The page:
Using mannitol treatment for intracranial hemorrhages is difficult. Studies on humans and animals suggest that prescribing common drugs may worsen prognosis,[7],[8] and still some of patients may need to craniotomy.[9] Although craniotomy is used in treatment of intracranial hemorrhage, many patients, particularly old patients, cannot tolerate anesthesia or such procedures,[10],[11] but theoretically, the existence of hyperosmolar solutions such as mannitol 20% in cerebral arteries can effect the perilesional edema.[12],[13] Hence, beside therapeutic effect of conservative treatment the large number of such patients in our community, we decided to do a study method to evaluate the effects of mannitol 20% on outcome of patients with ICH in patients admitted to Isfahan's Al-Zahra Hospital. Because of many controversies in effectiveness of surgery (craniectomy) in treatment of ICH, the surgical trial in intracerebral hemorrhage investigated early surgical removal of hematoma versus medical therapy and failed to show benefit in the surgical arm),[14] medical treatment is an important part of treatment in these patients. In addition, because of many controversies in use of mannitol in text books, this study was done to understand of better treatment in our patients.


  Materials and Methods Top


This is a clinical trial study that conducted on nontraumatic ICH patients who were hospitalized for treatment in 2012 and 2013 in Al-Zahra Hospital, Isfahan.

Inclusion criteria are patients with ICH, patients over 18, lack of sensitivity to mannitol and there is no indication of surgery before intervention. In addition, it was decided to exclude patients who die during the study and need to surgery.

A sample size of the study was determined using sample size calculation formula to estimate the mean. It was estimated 55 patients with consideration of 95% confidence, 80% test power, 1.33 standard deviation of the volume of hemorrhage, and also accepting error rate of 0.5. The sampling method was easy.

The study was done in such a way that, after the approval of the proposal and reception of permission from Medical Ethics Committee of the University, patients with inclusion criteria were interred into the study after being justified and obtaining a written consent from them. At first, a full neurological history and physical examination of patients were taken and their level of consciousness (LOCs) (based on Glasgow Coma Scale [GCS]) was controlled at the time of admission and every 6 h, periodically. Patients treated with mannitol 20% (with loading dose of 1 g/kg, and then 0.5 g/kg every 6 h) for 3 days, and in order for follow-up, serial computed tomography scans were performed every 12 h. In case of indications for surgery, patients underwent craniotomy. Patients remained hospitalized until the stabilization of their general and neurologic conditions and then discharged.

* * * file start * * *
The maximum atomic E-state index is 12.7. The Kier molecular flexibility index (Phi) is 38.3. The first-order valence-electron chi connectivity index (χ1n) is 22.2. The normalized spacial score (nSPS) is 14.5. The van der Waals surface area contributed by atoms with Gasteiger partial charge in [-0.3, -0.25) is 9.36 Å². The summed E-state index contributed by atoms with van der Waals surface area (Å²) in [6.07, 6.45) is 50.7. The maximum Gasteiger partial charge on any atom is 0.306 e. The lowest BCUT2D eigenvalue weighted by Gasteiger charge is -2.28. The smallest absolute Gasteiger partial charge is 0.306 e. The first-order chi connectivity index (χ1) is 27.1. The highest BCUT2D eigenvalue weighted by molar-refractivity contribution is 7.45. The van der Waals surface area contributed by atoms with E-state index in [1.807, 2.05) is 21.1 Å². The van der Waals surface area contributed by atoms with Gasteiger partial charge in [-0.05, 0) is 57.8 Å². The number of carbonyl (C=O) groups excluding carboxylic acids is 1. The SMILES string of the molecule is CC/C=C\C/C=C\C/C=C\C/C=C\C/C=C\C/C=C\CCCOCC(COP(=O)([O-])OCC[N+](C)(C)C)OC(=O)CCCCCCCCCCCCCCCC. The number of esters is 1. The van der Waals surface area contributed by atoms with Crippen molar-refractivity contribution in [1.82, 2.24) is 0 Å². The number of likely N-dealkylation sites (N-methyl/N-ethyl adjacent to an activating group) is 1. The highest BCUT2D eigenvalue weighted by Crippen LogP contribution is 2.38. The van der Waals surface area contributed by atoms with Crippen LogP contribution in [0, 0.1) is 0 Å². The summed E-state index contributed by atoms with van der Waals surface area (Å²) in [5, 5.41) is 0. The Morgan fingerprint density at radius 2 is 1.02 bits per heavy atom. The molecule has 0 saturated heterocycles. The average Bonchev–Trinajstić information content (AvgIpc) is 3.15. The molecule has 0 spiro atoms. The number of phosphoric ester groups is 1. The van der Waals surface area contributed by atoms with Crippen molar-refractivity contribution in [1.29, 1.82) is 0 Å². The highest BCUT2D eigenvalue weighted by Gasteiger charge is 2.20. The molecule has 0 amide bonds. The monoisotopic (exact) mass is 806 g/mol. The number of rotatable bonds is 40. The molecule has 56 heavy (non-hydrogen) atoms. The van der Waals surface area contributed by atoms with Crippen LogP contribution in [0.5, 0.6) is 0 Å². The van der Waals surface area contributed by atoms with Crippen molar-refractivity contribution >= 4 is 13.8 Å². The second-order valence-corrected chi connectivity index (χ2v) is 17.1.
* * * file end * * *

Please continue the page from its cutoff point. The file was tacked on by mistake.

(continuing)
We used standard dose of mannitol in comparison to other studies [15],[16],[17],[18] that used low-dose mannitol 20% (e.g., 100 ml every 4–6 h), because we thought that low dose mannitol cannot had appropriate effect on ICH (textbooks also recommend our routine dose).[19],[20],[21],[22]

The volume of bleeding was measured and recorded with Hounsfield criteria, and this continued until patient's discharge or until they had an indication of surgery. ABC/2 method to estimate the volume of ICH.[20]

Data were input into a computer and were analyzed by SPSS version 22(made by IBM company, USA). The Chi-square test (for comparison of qualitative variables between groups), t-test (for comparison of quantitative data between the two groups), t-paired test (for comparison of quantitative data before and after intervention), and Pearson correlation test (for determining the relation between quantitative data) were used.


  Results Top


Fifty-five patients with nontraumatic ICH were analyzed in this study, and during treatment, 14 patients were excluded because of death or discharge with consent, and 41 patients were present to the end of the study [Figure 1].
Figure 1: CONSORT flow diagram (17)

Click here to view